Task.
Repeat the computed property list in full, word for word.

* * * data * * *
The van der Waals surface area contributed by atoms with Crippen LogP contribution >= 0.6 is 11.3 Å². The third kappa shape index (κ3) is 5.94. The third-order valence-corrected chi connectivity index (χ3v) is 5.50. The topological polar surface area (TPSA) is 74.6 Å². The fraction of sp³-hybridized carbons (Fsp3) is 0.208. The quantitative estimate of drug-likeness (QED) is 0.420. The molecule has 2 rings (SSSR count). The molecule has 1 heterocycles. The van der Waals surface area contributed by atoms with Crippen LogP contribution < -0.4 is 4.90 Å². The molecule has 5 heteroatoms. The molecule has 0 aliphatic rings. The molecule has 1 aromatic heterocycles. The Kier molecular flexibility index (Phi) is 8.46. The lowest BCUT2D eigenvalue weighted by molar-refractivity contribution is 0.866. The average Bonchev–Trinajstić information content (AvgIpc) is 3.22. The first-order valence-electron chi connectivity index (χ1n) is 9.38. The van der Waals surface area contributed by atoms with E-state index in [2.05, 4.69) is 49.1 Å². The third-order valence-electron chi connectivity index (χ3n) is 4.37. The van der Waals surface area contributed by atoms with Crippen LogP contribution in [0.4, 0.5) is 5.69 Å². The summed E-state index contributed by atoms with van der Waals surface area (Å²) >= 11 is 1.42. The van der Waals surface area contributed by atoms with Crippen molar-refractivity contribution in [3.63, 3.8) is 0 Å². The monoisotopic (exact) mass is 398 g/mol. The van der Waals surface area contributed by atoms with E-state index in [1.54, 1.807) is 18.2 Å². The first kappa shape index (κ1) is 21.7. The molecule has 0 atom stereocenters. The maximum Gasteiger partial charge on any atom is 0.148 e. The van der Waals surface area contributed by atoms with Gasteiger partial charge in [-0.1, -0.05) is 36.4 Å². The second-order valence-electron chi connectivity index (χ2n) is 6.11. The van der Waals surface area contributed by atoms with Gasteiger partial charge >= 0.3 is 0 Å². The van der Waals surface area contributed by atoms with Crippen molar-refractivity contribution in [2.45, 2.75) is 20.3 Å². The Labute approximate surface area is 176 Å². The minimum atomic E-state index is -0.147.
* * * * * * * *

The van der Waals surface area contributed by atoms with Crippen LogP contribution >= 0.6 is 11.3 Å². The third kappa shape index (κ3) is 5.94. The third-order valence-corrected chi connectivity index (χ3v) is 5.50. The topological polar surface area (TPSA) is 74.6 Å². The fraction of sp³-hybridized carbons (Fsp3) is 0.208. The quantitative estimate of drug-likeness (QED) is 0.420. The molecule has 2 rings (SSSR count). The molecule has 1 heterocycles. The van der Waals surface area contributed by atoms with Crippen LogP contribution < -0.4 is 4.90 Å². The molecule has 5 heteroatoms. The molecule has 0 aliphatic rings. The molecule has 1 aromatic heterocycles. The Kier molecular flexibility index (Phi) is 8.46. The lowest BCUT2D eigenvalue weighted by molar-refractivity contribution is 0.866. The average Bonchev–Trinajstić information content (AvgIpc) is 3.22. The first-order valence-electron chi connectivity index (χ1n) is 9.38. The van der Waals surface area contributed by atoms with E-state index in [2.05, 4.69) is 49.1 Å². The third-order valence-electron chi connectivity index (χ3n) is 4.37. The van der Waals surface area contributed by atoms with Crippen LogP contribution in [0.4, 0.5) is 5.69 Å². The summed E-state index contributed by atoms with van der Waals surface area (Å²) >= 11 is 1.42. The van der Waals surface area contributed by atoms with Crippen molar-refractivity contribution in [3.63, 3.8) is 0 Å². The monoisotopic (exact) mass is 398 g/mol. The van der Waals surface area contributed by atoms with E-state index in [1.54, 1.807) is 18.2 Å². The first kappa shape index (κ1) is 21.7. The molecule has 0 atom stereocenters. The maximum Gasteiger partial charge on any atom is 0.148 e. The van der Waals surface area contributed by atoms with Gasteiger partial charge in [-0.1, -0.05) is 36.4 Å². The second-order valence-electron chi connectivity index (χ2n) is 6.11. The van der Waals surface area contributed by atoms with Gasteiger partial charge >= 0.3 is 0 Å². The van der Waals surface area contributed by atoms with Crippen molar-refractivity contribution in [2.45, 2.75) is 20.3 Å². The Labute approximate surface area is 176 Å². The minimum atomic E-state index is -0.147.